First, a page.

There is an anecdote in David Bayles and Ted Orland’s Art & Fear that gets repeated a lot. I’ll repeat it here too, from memory, just to add to the mythology. The story goes that a ceramics teacher divided his class into two groups. He told the first group to spend the semester making one perfect object, which they would then be graded on. The second group got different instructions: they were simply to make as much pottery as they could. They would be graded on the total weight of the pieces.
At the end of the semester, the work produced by the two groups was compared. The students who aimed for perfection got caught up in self-criticism and produced so-so work. But the group that aimed for sheer mass also produced the best art.
I read Art & Fear some years ago. It’s a fine book — whenever I dip into it I find great insights, including some I was not able to appreciate on the first read. But that story is the one that stuck with me (and apparently with the authors of about a million creativity blogs). A few years ago, at some level — half conscious, half not — I decided to apply that approach to writing. I thought I should just write a lot. Short pieces, long essays, whatever. As long as I was writing.
Part of my logic was this: I am one of those people who is convinced, at the start of each writing project, that I have forgotten how to write and will never be able to do it again. If I could increase how often and how much I write, I figured, I might be able to bypass at least a bit of that fear.
Then there is what I half-jokingly refer to as the “write every day industrial complex.” If your work or your passion involves writing, chances are you have run across writing mavens who tell you that the answer to your creative problems writing every day. Sometimes, they use different terms for the same idea: discipline, putting your butt in a chair, sticking to it, professionalism. For someone who has spent a long time thinking of myself as terminally undisciplined (even though I’m probably more of a workaholic in need of a nap), “write every day” is appealing. It bypasses all sorts of uncomfortable questions: do I have the intelligence or the talent I need for this project? Do I have the stamina? Will it turn out the way I imagine it in my head? Will anyone even care?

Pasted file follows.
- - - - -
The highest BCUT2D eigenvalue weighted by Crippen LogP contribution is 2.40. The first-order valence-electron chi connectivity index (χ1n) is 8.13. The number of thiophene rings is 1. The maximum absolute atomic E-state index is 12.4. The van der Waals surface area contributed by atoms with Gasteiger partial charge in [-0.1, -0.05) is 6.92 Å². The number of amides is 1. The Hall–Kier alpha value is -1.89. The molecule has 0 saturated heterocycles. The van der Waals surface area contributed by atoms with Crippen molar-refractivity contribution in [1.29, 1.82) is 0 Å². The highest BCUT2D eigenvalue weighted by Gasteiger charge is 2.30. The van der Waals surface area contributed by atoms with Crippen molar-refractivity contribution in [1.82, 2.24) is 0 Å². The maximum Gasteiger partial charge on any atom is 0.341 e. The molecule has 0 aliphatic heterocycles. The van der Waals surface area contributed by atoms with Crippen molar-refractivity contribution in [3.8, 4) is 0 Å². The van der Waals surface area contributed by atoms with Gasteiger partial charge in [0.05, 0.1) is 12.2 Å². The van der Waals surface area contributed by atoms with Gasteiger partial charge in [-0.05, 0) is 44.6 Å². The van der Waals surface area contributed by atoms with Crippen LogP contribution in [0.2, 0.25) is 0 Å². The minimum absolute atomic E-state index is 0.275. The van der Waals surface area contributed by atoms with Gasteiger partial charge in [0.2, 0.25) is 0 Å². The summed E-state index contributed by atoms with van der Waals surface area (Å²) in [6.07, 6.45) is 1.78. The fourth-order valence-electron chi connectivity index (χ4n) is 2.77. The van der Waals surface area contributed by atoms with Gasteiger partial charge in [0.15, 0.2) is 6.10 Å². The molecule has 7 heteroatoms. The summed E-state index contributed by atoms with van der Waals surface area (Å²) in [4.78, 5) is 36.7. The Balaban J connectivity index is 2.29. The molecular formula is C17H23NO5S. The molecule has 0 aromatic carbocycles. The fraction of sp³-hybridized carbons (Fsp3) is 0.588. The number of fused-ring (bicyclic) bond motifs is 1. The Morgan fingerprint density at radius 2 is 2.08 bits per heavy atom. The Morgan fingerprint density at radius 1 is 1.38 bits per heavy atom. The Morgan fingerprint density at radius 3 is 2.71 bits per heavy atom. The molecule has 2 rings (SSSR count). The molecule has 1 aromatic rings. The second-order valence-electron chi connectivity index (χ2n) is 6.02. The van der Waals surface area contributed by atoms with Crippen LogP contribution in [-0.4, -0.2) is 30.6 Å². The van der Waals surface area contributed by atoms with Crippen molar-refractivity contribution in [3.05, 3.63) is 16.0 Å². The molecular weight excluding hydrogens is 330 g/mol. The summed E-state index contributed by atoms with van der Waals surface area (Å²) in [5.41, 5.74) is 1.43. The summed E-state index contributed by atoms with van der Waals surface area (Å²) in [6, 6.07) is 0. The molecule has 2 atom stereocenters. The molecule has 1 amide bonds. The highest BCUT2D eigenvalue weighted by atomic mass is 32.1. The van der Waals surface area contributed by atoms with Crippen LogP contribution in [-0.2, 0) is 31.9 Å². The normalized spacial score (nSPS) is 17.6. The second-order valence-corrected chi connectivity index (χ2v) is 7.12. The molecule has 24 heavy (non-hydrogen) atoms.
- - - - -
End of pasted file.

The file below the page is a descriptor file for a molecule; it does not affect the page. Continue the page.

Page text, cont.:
The problem with “write every day,” or with productivity-focused approaches to writing, is not that they’re wrong. It’s that they’re only half right. For what it’s worth, I do find that writing a lot helps with the takeoff anxiety. If I’m starting pieces all the time, then starting becomes less daunting, at least when it comes to writing in a genre I know well. It’s also easier to convince myself that I’m just writing a draft that can be fixed later. My trust in the process as a whole grows. The positive memories of flow and of finishing are closer to the surface, easier to recall when I need to get over the beginning hump.
So that’s the good part. My issue with “write every day” is that it’s very easy to think of it in terms of a very specific kind of writing: producing drafts of good enough quality that they can be revised towards the final project.
And even this approach can work great in certain situations. I can do chunks of academic writing like this, short book reviews, short essays. If I’m already deep into a longer work, one in which I’ve found my groove, then writing every day (or close to it) is the best way to keep that momentum going.
But I find that if I’m developing something larger, more demanding, more ambitious — a book project, say, or an essay for which I have work out a more complex structure with multiple arguments — it doesn’t necessarily help to force myself to compose prose every day.
I have found out the hard way that is possible to sit in a chair, every single day at hte same time, to type and type and type around a project, and not to get any further with it. In fact, if the writing doesn’t know where it’s going, it also doesn’t gather the right kind of energy. It can’t be revised into something more polished, because there’s nothing there to revise. The muse doesn’t show up. I can’t describe what a dispiriting thing this is to experience — to do everything “right,” to write every day, and to lose more faith with every page.
Doing something badly every day is not all that useful, it turns out.
I had a bit of a breakthrough on a project recently, and it came from working with Nikesh Shukla’s Your Story Matters: Find Your Voice, Sharpen Your Skills, Tell Your Story while reviewing it for the Times Literary Supplement. Shukla’s book is mainly about writing fiction, but he includes a series of exercises at the start that help you think about your project, what its point is, and why you want to put it into the world. I have been recommending the book ever since for these exercises, because they helped me to rethink what I was doing from the ground up.
This is how I realised: it’s not necessary to write every day, but it is a good idea to think every day. Sometimes, thinking hard about a project can save a lot of effort in pointless composition.